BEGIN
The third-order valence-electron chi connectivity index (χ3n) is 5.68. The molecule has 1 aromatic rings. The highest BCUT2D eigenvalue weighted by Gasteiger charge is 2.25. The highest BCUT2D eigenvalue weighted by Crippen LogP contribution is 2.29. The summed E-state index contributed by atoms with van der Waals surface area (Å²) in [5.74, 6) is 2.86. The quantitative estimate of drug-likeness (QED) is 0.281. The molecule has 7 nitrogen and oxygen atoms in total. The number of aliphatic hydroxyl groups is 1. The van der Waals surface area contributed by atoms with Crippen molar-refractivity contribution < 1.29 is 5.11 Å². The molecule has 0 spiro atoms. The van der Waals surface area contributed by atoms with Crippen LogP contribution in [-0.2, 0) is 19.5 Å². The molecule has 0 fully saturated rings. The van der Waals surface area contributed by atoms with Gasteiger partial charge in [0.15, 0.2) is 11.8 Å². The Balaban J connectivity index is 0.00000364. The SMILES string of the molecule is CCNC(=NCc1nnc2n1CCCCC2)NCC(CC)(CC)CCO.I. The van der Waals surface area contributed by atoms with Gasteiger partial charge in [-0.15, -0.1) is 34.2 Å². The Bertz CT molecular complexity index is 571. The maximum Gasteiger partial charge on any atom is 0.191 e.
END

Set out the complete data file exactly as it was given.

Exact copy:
The third-order valence-electron chi connectivity index (χ3n) is 5.68. The molecule has 1 aromatic rings. The highest BCUT2D eigenvalue weighted by Gasteiger charge is 2.25. The highest BCUT2D eigenvalue weighted by Crippen LogP contribution is 2.29. The summed E-state index contributed by atoms with van der Waals surface area (Å²) in [5.74, 6) is 2.86. The quantitative estimate of drug-likeness (QED) is 0.281. The molecule has 7 nitrogen and oxygen atoms in total. The number of aliphatic hydroxyl groups is 1. The van der Waals surface area contributed by atoms with Crippen molar-refractivity contribution < 1.29 is 5.11 Å². The molecule has 0 spiro atoms. The van der Waals surface area contributed by atoms with Crippen LogP contribution in [-0.2, 0) is 19.5 Å². The molecule has 0 fully saturated rings. The van der Waals surface area contributed by atoms with Gasteiger partial charge in [0.15, 0.2) is 11.8 Å². The Balaban J connectivity index is 0.00000364. The SMILES string of the molecule is CCNC(=NCc1nnc2n1CCCCC2)NCC(CC)(CC)CCO.I. The van der Waals surface area contributed by atoms with Gasteiger partial charge in [-0.15, -0.1) is 34.2 Å². The Bertz CT molecular complexity index is 571. The maximum Gasteiger partial charge on any atom is 0.191 e.